Gingrich: Obama's Middle East plan "dangerous"

Newt Gingrich on CBS' "Face the Nation," May 22, 2011.

Republican presidential candidate Newt Gingrich on Sunday lambasted President Obama's recent speech on foreign policy in the Middle East, characterizing initiatives he outlined as "extraordinarily dangerous" and "a disaster."

In an interview on CBS' "Face the Nation," Gingrich argued that Mr. Obama's call for Israel to revert to its 1967 borders as part of a two-state solution with Palestine granted Hamas "moral equivalency and "would be an act of suicide for Israel."

"The idea that somehow we're supposed to be neutral between Hamas and Israel is fundamentally flawed," Gingrich told CBS' Bob Schieffer. "I do not believe we should have any pressure on Israel as long as Hamas' policy is the destruction of Israel."

President Obama, in calling for the 1967 lines, endorsed a key Palestinian demand for the borders of its future state and prodded Israel to accept the idea that it cannot have a truly peaceful nation predicated on "permanent occupation."

"A president who can't control his own border probably shouldn't lecture Israel about their border," Gingrich offered.

While Mr. Obama's speech represents a victory of sorts for Palestinian leaders, the president warned of major challenges for Palestinians in the process of negotiating such a compromise, and rejected their recent push for U.N. recognition of a state in the West Bank. He also emphasized that "Palestinian leaders will not achieve peace or prosperity if Hamas insists on a path of terror and rejection."

Gingrich, however, argued that Mr. Obama was taking the wrong approach entirely on the issue.

"The president talks about peace when he ought to be insisting that we cut off all aid to Hamas, and isolate Hamas as long as it is a terrorist organization trying to destroy an entire people," he said. "I mean, I really think we have to get over this moral equivalence thing. There is no moral equivalence between a democratic society and a terrorist group."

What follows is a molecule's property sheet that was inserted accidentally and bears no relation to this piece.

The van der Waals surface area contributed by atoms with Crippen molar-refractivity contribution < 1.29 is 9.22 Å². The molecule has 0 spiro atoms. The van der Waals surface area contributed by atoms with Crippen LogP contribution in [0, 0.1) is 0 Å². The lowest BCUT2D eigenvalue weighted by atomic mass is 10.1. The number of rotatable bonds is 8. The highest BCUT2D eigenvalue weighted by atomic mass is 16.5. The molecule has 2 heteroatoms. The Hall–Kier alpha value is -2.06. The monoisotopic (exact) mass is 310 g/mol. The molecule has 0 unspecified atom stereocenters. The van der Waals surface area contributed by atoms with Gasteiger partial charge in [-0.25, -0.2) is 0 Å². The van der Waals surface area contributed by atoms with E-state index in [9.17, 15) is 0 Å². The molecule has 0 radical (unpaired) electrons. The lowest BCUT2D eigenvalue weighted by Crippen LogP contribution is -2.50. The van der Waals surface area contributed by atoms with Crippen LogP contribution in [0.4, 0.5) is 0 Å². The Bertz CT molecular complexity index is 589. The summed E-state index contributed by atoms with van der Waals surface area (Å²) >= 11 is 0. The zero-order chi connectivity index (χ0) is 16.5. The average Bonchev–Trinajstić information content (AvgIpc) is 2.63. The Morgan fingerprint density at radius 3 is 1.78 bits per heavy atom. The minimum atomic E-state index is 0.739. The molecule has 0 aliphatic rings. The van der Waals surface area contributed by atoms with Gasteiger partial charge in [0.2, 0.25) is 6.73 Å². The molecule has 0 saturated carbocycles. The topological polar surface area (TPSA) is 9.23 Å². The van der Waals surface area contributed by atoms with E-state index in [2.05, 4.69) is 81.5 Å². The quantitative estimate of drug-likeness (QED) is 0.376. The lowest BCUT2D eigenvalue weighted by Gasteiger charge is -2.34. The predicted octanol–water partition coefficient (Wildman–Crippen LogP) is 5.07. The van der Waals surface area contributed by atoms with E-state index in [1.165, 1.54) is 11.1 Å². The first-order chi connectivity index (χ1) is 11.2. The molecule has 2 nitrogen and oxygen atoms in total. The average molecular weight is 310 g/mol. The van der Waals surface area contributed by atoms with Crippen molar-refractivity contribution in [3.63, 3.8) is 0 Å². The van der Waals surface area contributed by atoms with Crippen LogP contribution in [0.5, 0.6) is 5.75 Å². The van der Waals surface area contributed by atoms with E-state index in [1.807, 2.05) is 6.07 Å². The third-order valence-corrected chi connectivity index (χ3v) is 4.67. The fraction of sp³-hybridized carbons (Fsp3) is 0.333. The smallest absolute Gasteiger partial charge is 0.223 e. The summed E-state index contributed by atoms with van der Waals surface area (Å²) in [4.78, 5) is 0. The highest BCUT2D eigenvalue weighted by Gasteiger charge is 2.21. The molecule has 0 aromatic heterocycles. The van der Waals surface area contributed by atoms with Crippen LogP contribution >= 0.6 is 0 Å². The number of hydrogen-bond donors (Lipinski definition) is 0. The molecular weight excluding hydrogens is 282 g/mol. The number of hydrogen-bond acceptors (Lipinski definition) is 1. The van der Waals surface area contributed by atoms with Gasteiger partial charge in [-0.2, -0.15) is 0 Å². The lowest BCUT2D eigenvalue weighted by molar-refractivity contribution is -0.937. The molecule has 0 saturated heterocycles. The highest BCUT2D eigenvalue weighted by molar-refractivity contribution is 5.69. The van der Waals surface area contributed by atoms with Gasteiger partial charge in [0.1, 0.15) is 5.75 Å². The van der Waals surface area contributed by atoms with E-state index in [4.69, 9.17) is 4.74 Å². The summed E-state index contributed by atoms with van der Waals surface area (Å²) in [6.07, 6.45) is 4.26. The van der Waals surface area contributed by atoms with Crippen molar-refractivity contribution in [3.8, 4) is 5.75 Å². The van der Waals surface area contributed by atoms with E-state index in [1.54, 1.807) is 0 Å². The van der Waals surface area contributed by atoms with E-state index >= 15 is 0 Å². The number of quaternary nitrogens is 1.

[Gingrich is referring to U.S. aid to the Palestinian government which, with the recent accord signed between the moderate Fatah and the Islamist Hamas factions to join their rival governments - has led some to argue that America is now funding Hamas, labeled a foreign terrorist organization by the U.S. State Department.]

Gingrich also blasted Mr. Obama's call for Syrian President Bashar Assad to lead his country to democracy or "get out of the way," arguing that Mr. Obama "seems to be going around picking places to make large pronouncements with small effect.

"I think we need a fundamental reassessment of our policy in the whole region," Gingrich said. "When we give the Pakistanis $20 billion in aid since 9/11 and we learned that bin Laden was not hiding in a cave in the mountains... that should raise very profound questions about what's going on and how little do we understand the region. When you look at Christians being driven out of Iraq and you look at churches being burned in Egypt, I think you really need a much more honest and rigorous appraisal of what's happening in the region."

When asked about recent inconsistencies with his own foreign policy positions, however - particularly with regard to Libya, on which matter Gingrich appeared to completely change his position over the course of 16 days - the former House Speaker argued that he was merely responding to Mr. Obama's "zig-zags" in policy.

"As the president zig-zags, as an analyst I was trying to respond to the moment that he's zig-zagging," Gingrich said.

Gingrich maintained that Mr. Obama's policies in Libya were poorly thought out and ultimately ineffective.

"They had no plan. They had no ideas. The no-fly zone was a joke. Qaddafi wasn't being threatened," he argued, of U.N. action in Libya. "If you're [Syrian President] Assad watching Qaddafi, why do you care what the president of the United States says? Because the president of the United States has been remarkably ineffective in Libya."

Gingrich says he stands by a statement he made in February arguing that the U.S. should have responded to the situation in Libya through "indirect means, covert operations and our allies in the region," instead of getting directly involved.

"But the president changed the rules," Gingrich said. "With no planning, with no preparation, on March 3 he staked the position of the United States that Qaddafi must go - and then did nothing to make sure that Qaddafi went except wasted a lot of money and had Americans fecklessly running around not being effective."